In his 9th film, Tarantino indulges like never before. Considering the fact that the premise of the film is all about what Tarantino loves the most, movies, actors and Hollywood, he hasn’t digressed much. Yes, he pays ode to himself in more scenes than one but in many ways this is a new Tarantino too. Set in the fag end of the sixties, 1969 to be precise, Once Upon A Time In Hollywood is primarily a tribute from Tarantino to Sharon Tate, who was brutally murdered by members of the Manson family on the fateful night of August 9th, 1969 in her home, in cold blood. Tarantino uses two characters to tell this story, an actor who is at a crossroads in his career played by Leonardo DiCaprio and his stuntman, played by Brad Pitt. They’re to Once Upon A Time In Hollywood what C-3PO and R2D2 were to Star Wars. They have absolutely nothing to do with the central plot but are the devices through which the story develops rather flourishes here. DiCaprio’s Rick Dalton is Tarantino’s favorite toy in this film. An actor at a crossroads in his career, trying to reinventing himself to stay relevant and not forgotten, Dalton gets most of Tarantino’s attention in the film. Dalton shoots for spaghetti westerns playing the bad guy and Tarantino uses it as an excuse to squeeze in a mini western right in the middle. Tarantino experiments with just the camera in the age of CGI and the shots where the camera tracks and pans during takes and retakes in the film inside this film are displays pure of craftsmanship. Cliff Booth played by Brad Pitt on the other hand is the quintessential embodiment of “Amercian Cool”. He is unperturbed by any situation or intimidated by any individual. He comes with a mythical backstory too, like most Tarantino heroes and is an enigma. Then there is Margot Robbie playing Sharon Tate and I’m having a hard time figuring out who Tarantino’s new muse is, Robbie or the late Tate. Unlike the fictional Dalton who is literally riding into the sun on screen as far as his career is concerned , Tate whose life ended tragically and mindlessly is discovering fame and elusive success. This has to be the most delicate and touching portrayal of a character, rather a person in any Tarantino movie to date. A slew of other actors too make an appearance in roles that would be otherwise reserved for extras only because it’s again, a film by Tarantino.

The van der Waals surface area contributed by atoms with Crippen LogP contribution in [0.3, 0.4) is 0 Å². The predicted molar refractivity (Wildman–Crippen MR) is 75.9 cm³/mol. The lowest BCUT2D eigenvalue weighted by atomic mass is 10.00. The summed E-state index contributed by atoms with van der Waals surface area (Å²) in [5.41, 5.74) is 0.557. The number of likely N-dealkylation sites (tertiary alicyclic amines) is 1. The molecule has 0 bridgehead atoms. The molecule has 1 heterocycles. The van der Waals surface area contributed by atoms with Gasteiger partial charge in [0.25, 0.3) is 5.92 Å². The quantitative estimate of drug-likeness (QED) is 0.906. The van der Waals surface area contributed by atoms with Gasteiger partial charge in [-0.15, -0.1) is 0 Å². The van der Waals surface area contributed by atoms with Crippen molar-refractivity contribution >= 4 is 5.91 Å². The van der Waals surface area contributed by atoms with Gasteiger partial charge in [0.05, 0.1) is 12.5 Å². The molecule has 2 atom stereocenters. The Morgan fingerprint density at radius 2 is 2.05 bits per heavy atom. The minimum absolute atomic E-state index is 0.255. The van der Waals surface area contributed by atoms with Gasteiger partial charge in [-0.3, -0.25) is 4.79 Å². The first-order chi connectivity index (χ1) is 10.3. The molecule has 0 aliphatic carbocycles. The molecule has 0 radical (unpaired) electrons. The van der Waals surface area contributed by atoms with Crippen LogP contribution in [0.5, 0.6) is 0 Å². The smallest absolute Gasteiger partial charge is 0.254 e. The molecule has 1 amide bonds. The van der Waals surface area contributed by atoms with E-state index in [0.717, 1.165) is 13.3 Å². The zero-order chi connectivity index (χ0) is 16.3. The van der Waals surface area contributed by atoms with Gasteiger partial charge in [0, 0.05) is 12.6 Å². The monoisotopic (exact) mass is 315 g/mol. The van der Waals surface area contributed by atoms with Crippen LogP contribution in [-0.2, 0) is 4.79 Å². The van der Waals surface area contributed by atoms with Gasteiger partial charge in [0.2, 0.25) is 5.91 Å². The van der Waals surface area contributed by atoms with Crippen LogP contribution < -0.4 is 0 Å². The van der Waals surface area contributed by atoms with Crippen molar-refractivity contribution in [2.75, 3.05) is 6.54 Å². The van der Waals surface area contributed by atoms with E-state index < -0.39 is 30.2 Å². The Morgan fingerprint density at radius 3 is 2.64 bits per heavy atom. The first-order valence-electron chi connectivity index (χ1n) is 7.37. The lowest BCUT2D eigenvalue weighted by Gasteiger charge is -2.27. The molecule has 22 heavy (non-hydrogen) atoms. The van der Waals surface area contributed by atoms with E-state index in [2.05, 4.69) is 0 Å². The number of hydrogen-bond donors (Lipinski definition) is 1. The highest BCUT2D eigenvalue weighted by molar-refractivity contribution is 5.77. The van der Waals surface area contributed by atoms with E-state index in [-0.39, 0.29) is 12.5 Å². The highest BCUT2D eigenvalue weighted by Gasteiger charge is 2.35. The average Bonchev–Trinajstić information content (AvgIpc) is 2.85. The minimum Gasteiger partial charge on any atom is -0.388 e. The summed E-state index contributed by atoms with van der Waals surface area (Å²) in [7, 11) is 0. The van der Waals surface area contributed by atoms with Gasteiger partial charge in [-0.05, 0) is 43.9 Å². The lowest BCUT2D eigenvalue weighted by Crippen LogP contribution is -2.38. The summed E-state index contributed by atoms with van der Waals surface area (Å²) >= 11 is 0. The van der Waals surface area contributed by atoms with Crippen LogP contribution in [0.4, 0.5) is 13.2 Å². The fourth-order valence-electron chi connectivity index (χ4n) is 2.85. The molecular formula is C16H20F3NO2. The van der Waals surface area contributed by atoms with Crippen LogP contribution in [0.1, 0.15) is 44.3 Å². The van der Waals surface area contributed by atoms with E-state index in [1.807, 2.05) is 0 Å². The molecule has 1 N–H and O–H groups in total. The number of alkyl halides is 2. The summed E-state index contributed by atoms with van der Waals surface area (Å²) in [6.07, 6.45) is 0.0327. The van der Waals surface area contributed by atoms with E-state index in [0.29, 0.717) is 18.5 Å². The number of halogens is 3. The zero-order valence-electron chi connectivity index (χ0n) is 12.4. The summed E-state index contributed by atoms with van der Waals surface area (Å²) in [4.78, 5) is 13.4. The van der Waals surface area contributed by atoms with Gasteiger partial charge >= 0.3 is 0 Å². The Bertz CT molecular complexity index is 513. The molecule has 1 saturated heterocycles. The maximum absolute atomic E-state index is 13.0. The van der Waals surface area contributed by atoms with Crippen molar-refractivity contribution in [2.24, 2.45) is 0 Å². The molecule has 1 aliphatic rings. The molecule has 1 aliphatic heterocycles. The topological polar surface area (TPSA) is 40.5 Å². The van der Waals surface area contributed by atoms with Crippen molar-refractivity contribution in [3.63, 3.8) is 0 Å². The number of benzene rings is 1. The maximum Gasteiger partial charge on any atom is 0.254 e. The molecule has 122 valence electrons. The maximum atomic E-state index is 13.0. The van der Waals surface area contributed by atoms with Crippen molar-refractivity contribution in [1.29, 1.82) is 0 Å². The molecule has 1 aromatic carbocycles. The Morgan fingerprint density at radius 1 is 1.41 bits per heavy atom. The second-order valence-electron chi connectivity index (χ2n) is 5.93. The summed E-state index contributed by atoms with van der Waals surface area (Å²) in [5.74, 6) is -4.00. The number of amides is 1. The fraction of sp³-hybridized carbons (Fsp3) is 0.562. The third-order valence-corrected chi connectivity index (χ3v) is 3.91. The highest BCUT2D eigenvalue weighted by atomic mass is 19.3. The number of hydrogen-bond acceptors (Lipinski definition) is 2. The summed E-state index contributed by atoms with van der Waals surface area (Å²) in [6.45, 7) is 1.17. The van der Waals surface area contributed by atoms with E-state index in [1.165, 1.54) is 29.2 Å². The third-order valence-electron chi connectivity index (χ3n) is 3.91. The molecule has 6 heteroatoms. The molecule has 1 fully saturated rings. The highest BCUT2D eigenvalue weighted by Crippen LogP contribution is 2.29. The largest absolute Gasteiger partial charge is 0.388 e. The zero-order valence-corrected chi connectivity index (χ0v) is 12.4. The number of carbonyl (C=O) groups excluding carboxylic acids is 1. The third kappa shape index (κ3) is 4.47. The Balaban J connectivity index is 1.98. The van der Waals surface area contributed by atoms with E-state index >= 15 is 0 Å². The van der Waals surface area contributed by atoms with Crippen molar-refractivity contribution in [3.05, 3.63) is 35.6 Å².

Tarantino’s adoration for Sharon Tate as an actress and a person is more than evident from the way he has written and portrayed the character. Tarantino loves performers the most, and one gets an impression that he has the utmost respect for Sharon Tate the actor and he takes the effort to vouch for it before his audience five decades after her passing. The only reason Tarantino made this movie was to travel back in time and put the Manson Family on trial for their horrific act, I feel. Cliff Booth ultimately turns out to be the personification of the rage that Tarantino harbors for the members of the Mansion Family for what they did to Tate. Once Upon A Time In Hollywood is a true artist’s reaction to a thoughtless act which brought an end to the life of another artist with stars in her eyes, literally. This is revenge, and Tarantino metes it out like he knows best too. Then there’s the controversial Bruce Lee bit, surprising too because Tarantino obviously reveres Bruce Lee and paid him tributes in his Kill Bill movies in the past. The argument that Bruce had to take a beating to establish Booth’s physicality doesn’t hold water for me because that doesn’t quite explain the almost satirical take on the martial arts legend considering Tarantino’s history of fascination with the legacy of Lee. Personally I feel that it’s Tarantino in an introspective mood, demystifying his own personal heroes, and I wonder if the Weinstein fallout has anything to do with it.

Thannermathan Dinangal : Pure Gold.

Human creativity knows no bounds I’m convinced without an iota of doubt, now that I have watched this stellar piece of cinema called Thannermathan Dinangal. No matter how hell-bent popular media is at convincing us with everyday news that it’s a depressing and bleak world out there, I now have faith that mankind will find answers for everything that’s wrong with the world ultimately. Except for the producer, the editor and the cinematographers, everyone else involved from the director to the scriptwriter to the actors, all are relatively newcomers, and it doesn’t show one bit. There are no stars in the film, in fact there are exactly three established actors in the film. Thannermathan Dinangal is the new guy at work who’s so good at what he does that he makes his colleagues insecure from the word go, so to speak. Above all, it’s pure bliss. It’s a time machine for the viewer who is instantly transported back in time to his school days. Your cheeks would most probably hurt like hell by the time youre done watching it, because you just couldn’t stop smiling through the entire length of the film.